So, I walked to my refrigerator and opened it, only to stare at the contents…No inspiration there either. There are sometimes when cooking dinner is an inspired event full of ideas, cravings and spices. Not. Yesterday.
Yesterday, I needed to make supper and all I had were a cupboard full of ingredients.
Have you been there with your writing? You have an idea of what you need to make a story. All the contents are there, but things aren’t flowing for you like they should.
Time to brainstorm. Here’s why: you have all the basic story pieces, but there is nothing in it that speaks to you as a writer. If it doesn’t speak to you as a writer, then it won’t speak to readers. Even if you are at the beginning and have plotted out this great idea you have, you still need to brainstorm to deepen it, or you will miss an amazing opportunity to create the spectacular.
Five Tips To Remember When Brainstorming Your Novel:
1. Start with the spine. By spine, I mean the three act structure of a book that helps you to lay out the character journey, romance and other plot components in an escalating tension building order that makes your story stronger. A great place to look for these tips is My Book Therapy Library of Articles.
2. Plan Blurting Sessions For Each Major Story Component. You should have a time when you blurt and record or blurt and write the different parts of your story. Each character, subplot, plot points and character change should be blurted about. It might go something like this:
Character: What is your problem? What is your favorite fairy tale? What if you were….
Subplot: How do you feed into the truth of the story? Why is it important? Who should tell this part of the story? What if …..
Plot Points: What bad things can happen to my character? Who can cause them conflict? What internal plot conflict can they have? What external plot conflict can they have? Is there anything that can come in from the outside to complicate things for my character? What if….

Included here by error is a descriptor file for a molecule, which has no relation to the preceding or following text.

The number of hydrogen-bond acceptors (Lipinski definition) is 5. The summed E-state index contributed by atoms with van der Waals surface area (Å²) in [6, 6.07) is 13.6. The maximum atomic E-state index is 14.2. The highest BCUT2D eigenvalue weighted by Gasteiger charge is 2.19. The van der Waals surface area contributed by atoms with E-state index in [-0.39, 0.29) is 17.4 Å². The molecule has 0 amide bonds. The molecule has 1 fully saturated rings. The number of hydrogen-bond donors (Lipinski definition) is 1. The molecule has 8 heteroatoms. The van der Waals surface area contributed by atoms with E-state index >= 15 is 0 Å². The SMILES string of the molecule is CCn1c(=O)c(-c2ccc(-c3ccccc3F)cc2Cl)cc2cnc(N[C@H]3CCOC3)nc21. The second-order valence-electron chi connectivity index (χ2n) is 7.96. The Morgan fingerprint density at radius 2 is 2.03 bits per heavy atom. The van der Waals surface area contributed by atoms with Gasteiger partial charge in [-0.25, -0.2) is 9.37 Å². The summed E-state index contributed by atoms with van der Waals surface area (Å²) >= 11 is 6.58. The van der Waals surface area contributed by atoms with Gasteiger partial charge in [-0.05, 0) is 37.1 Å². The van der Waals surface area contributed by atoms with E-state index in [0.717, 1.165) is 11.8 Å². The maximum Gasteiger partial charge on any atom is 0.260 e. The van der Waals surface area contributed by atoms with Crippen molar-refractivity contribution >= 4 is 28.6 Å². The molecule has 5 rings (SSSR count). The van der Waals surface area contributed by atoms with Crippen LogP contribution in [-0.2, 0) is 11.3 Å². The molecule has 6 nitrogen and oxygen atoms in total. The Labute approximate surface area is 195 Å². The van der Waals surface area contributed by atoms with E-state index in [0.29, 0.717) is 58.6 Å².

Character Change: How are my characters going to be different at the end of the story? What baby steps can they make toward the change? What might make it hard to change? What if….
3. Brainstorm Unexpected Twists. For this point, I am not talking about huge story twists that you find an excellent example of in the book Exposure by Brandilyn Collins. That is an amazing full story twist. What I am referring to here are the small surprises or twists. You can find these by taking your story plot points and asking yourself, What would most people do? Then do the opposite or something very different.
4. Plan A Mini Blurt Session For Each Day. Take ten minutes before you start writing to just start talking about what your going to write about. Ask yourself, Why is this happening? How does it change my character? What would make it deeper? This step often helps you to avoid blank page paralysis.
5. Brainstorm Some Possible Motivations For Your Point Of View Characters To Do Something Unexpected. Some examples: To hide their past, to protect a secret, to protect a loved one, to avoid embarrassment, etc. Remember, with your brainstorming you will have to be more specific about what secret or other motivation they have for their actions and what it might make them do that is unexpected.
Need more tips with brainstorming? Join me at the My Book Therapy Bleacher Chat on the third Monday of each month to learn and practice strategies for brainstorming.
Today we are brainstorming on my blog. Ask any brainstorming question and I will give you a few possible options. I invite everyone to join in to help each person brainstorm. What is your brainstorming Question?